New answers tagged long-exposure
The shaking can come from: Shutter button being pressed The mirror in the camera (unlikely) Tripod shaking (if the tripod is weak to support the camera) Or it may be related to the flash, is it used outside the socket? It may be causing some balance problems. I think that the shaking might come from the first one, but in case you're already using a ...
First, there is no motion anywhere in the picture, so this rules out the shacking of the tripod or the camera or the table or an earthquake or what else: yes, there strange lights here and there, but if something had really moved you'd have seen it into the entire picture, not just few areas. That said, those are Vacuum tubes (from JJ Electronics, but I ...
Your question is confusing, because, I have no clue what is that you are photographing. with an initial flash I gess that "Initial flash" is exposign the bell shaped thing, the column, and the logo. That is why it apears frozen, without moving. Some answers are asumming the tripod stayed still because the bell is sharp, but that is because of the flash....
Are you using a filter, even a UVA filter? It looks very much like reflections you often get in dark scenes,where bright objects actually reflect off the primary lens element, then off the back of the filter glass. If you are using a filter, try removing it from the shot. Being this close, there is little separation between the object and reflection, while ...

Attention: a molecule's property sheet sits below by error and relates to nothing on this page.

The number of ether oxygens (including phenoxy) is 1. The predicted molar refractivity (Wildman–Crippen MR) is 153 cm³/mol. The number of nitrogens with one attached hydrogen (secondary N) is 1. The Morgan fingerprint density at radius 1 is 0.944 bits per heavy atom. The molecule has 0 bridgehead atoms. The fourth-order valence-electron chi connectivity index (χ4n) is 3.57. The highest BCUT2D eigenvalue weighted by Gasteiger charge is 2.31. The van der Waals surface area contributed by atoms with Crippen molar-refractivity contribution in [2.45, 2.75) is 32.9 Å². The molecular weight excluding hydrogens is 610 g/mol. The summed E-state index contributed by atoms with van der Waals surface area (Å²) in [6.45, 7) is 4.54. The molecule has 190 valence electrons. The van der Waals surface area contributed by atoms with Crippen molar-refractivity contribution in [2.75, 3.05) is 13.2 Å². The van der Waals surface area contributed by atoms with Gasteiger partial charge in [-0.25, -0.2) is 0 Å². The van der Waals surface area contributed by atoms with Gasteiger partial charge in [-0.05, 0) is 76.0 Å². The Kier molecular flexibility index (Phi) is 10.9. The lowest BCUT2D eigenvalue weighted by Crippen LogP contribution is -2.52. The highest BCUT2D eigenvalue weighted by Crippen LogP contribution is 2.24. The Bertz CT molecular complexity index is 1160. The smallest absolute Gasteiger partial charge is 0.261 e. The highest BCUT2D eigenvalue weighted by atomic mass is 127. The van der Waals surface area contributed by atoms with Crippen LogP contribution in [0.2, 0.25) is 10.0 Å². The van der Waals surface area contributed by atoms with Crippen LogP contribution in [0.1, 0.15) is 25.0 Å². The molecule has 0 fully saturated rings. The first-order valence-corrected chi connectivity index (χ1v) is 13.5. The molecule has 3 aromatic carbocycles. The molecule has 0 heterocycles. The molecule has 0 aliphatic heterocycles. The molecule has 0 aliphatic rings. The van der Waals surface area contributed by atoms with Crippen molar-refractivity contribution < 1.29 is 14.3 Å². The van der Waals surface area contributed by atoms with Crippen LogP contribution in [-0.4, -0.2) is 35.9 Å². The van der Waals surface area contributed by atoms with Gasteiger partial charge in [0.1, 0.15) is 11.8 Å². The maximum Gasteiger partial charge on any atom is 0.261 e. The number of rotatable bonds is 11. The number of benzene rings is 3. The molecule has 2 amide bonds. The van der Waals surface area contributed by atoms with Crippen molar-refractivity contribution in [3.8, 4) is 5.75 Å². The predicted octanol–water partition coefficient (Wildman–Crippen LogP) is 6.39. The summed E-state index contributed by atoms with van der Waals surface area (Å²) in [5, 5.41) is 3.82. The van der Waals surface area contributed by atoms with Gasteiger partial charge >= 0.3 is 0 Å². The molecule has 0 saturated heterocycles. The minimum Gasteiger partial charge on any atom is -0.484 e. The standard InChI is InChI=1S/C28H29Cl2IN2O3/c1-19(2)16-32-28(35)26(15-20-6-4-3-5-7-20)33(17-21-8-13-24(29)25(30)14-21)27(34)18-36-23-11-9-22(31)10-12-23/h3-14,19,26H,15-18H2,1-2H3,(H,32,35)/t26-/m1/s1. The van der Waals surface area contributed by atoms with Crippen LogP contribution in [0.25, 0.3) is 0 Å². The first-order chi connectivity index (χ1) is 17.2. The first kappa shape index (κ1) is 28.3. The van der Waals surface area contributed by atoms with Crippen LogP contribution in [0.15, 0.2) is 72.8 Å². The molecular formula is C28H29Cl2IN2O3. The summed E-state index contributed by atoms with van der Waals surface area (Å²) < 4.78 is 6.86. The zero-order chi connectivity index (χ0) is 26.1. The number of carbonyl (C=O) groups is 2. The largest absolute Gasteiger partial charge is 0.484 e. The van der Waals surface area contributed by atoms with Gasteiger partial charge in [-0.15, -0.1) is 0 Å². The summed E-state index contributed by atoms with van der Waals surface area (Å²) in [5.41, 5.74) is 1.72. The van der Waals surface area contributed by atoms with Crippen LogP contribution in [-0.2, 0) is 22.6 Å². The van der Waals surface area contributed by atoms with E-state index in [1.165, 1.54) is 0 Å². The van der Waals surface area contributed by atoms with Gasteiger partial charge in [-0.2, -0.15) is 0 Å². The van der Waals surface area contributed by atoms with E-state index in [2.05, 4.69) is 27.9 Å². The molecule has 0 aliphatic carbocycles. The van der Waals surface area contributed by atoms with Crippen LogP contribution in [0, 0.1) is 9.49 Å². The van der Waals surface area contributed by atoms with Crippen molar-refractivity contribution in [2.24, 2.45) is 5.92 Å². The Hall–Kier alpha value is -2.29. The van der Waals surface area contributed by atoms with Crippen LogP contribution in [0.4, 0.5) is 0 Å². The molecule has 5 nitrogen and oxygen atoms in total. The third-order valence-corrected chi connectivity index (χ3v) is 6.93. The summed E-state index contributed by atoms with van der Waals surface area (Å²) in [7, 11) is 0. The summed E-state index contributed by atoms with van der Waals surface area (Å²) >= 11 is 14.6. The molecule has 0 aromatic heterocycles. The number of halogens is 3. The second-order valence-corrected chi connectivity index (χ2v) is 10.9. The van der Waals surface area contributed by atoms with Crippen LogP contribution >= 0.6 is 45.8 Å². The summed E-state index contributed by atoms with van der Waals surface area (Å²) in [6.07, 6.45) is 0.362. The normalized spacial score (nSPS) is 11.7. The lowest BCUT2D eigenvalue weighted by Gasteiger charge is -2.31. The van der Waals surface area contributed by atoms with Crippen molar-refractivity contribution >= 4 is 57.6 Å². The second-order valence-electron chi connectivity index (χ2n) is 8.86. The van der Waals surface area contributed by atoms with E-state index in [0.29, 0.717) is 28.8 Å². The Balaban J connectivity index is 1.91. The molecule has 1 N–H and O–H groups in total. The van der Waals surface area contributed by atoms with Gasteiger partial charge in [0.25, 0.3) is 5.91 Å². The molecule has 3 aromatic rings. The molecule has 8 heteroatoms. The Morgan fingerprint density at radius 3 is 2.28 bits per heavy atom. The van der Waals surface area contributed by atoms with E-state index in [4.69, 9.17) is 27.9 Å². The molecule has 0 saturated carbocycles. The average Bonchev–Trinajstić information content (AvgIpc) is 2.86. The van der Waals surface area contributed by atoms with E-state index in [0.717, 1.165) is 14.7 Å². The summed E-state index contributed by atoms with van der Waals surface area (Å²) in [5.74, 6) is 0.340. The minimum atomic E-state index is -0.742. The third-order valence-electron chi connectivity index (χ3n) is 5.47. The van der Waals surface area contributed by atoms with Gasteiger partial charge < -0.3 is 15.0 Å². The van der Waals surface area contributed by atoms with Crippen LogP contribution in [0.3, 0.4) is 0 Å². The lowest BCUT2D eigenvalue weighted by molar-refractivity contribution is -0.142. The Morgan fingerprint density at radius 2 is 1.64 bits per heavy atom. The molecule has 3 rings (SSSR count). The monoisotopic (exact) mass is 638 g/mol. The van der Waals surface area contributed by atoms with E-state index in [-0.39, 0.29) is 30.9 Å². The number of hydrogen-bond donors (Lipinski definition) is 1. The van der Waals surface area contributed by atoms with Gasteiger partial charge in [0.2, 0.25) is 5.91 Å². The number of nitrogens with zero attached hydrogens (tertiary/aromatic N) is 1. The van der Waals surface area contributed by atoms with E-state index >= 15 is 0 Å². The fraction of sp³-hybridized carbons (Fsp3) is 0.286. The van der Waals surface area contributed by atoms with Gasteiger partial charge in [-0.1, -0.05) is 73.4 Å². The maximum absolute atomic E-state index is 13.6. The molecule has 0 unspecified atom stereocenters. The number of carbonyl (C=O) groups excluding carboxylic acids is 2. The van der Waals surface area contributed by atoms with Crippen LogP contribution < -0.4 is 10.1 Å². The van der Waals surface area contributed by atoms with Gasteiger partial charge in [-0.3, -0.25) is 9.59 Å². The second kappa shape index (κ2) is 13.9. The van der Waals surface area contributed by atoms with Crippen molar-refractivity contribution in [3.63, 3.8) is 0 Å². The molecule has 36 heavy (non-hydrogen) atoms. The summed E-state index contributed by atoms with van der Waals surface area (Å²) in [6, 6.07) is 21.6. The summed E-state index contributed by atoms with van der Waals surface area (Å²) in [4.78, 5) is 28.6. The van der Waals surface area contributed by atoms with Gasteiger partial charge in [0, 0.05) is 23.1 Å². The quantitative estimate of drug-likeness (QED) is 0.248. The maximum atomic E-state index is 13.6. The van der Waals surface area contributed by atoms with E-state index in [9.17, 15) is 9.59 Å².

Perhaps when you hit the capture button, the camera shakes slightly. Try adding a timer
If the room is dark enough then it could well be that either the camera or certain elements of the scene are moving. If the flash is the only illumination bright enough to expose everything, other than the LEDs and the reflections/glow given off by the LEDs, then even if they were moving the very short duration of the flash will freeze them in place. Those ...
Are you using the mirror lock-up feature for this shot? If not, it's possible the motion of the mirror in your camera is causing an initial vibration, resulting in the blurring of the LEDs vacuum tubes. Try the same shot again, but using the mirror lock-up function of your camera. Edit: New theory. I don't believe there are any LEDs in the image. There are ...
I do not think your tripod or table is moving, the solid items in the photo are stable and sharp. What your seeing is most likely related to the light from the LED's reflecting or refracting off glass or reflective surfaces during the long exposure. or even off dust or smoke. Try the same shot with the LED's off to prove or disprove this.
Based on the note on page 74 of the PowerShot SX530 HS User Guide and absent of any instructions as to how to disable it, I would say there is no way to disable this using the official Canon firmware.
Top 50 recent answers are included